We have already seen a number of strands of evidence leading in a different direction, however. First, the background of Romans 1:18-3:20 and even the content of 3:21ff we are examining now make clear that the issue, while including sins of Jewish presumption and covenantal pride (cf. Rom. 2:17ff), is human sin and boasting in general (cf. Rom. 3:20, 27). Second, “works of the Law” have explicitly included, in Romans up to this point, moral norms like the prohibitions of idolatry, theft, and adultery (Rom. 2:21-24), to which Gentiles as well as Jews are in some sense accountable (cf. 1:18ff). The Gentiles are accountable to God for their idolatry and whatever is “not proper” (1:28) even if one prefers the “Gentile Christians” view of 2:14-16 (toward which Wright has slightly inclined me) rather than the “unbelieving Gentile conscience” view. Therefore, it is far better to understand the phrase “works of the Law” as any and all things commanded in the Mosaic Law, including but certainly not limited to ceremonial rituals or markers like circumcision, food laws, or feast days.

The next two verses are also important texts for the New Perspective interpretation challenged above, for they bring the sociological issue to the forefront of Paul’s discussion of justification (contributing to the tendency of New Perspective writers to conceive of justification in largely ecclesiological terms). “Or,” Paul challenges his imaginary interlocutor, “is God the God of Jews only? Is He not the God of Gentiles also? Yes, of Gentiles also, since indeed God who will justify the circumcised by faith and the uncircumcised through faith is one” (Rom. 3:29, 30).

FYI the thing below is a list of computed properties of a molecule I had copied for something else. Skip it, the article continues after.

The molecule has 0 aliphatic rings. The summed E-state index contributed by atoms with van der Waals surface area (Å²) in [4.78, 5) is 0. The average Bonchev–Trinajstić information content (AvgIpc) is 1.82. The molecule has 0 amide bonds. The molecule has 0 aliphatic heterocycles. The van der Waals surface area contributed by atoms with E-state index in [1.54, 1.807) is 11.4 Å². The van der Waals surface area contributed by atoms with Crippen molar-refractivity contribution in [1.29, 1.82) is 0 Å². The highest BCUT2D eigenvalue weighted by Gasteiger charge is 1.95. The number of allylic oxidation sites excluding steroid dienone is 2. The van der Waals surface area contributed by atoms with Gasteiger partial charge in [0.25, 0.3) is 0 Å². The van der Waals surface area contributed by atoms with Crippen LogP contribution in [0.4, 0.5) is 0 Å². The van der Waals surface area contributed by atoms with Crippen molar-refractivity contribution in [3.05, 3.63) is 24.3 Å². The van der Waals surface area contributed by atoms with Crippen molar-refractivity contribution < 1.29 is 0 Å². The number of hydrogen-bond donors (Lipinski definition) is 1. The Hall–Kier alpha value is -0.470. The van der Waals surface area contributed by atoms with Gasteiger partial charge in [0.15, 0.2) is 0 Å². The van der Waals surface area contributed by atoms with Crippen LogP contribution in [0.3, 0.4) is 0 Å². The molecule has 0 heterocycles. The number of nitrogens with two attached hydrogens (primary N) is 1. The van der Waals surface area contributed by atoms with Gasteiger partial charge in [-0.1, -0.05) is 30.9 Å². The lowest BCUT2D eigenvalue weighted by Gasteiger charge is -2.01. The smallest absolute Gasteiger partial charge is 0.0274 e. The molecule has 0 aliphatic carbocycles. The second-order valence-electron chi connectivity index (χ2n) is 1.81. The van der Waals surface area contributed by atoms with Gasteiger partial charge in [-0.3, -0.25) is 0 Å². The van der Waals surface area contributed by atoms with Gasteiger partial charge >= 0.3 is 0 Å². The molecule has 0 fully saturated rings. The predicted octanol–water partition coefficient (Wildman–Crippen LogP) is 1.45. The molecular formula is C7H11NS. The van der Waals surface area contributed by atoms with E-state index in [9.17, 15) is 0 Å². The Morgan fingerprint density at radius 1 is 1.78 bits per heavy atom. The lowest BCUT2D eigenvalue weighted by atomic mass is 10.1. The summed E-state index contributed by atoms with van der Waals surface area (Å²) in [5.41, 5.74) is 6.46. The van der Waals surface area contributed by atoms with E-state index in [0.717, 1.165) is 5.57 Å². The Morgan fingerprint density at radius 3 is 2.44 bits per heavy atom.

Paul’s hidden assumption here, though, is not that if God were the God of the Jews only, and not also of the Gentiles, justification would be “by works of the Law” for Jews in some sense, after all. Would circumcision and commitment to Torah actually lead, in itself, to eschatological justification in such a situation? Impossible, given the reality of sin (3:20)! While such an arrangement would eliminate the logic of “horizontal” Jewish boasting over uncircumcised Gentiles, it would not in fact eliminate the more foundational problem of “vertical” Jewish boasting—boasting “before God” (cf. Rom. 4:2), in obedience “moral” or otherwise.

The point of vv. 29, 30 seems to be simply that, given the fact that the one God intends to justify both Jews and Gentiles through faith, and given the added fact that the Gentiles do not even formally possess the Law (in either its ceremonial or moral aspects), performance of (any) works of the Law can obviously play no part in the justification of sinners in the sense under consideration. Men are justified by faith apart from having, or even more importantly, doing “works of the Law.” (Rom. 2:13, far from needing to be read hypothetically to be consistent with this section, should be read as picturing vindication at the final judgment with imperfect, but genuine, Spirit-wrought Law-obedience as evidence of heart-circumcision and union with Christ [cf. 2:28, 29]).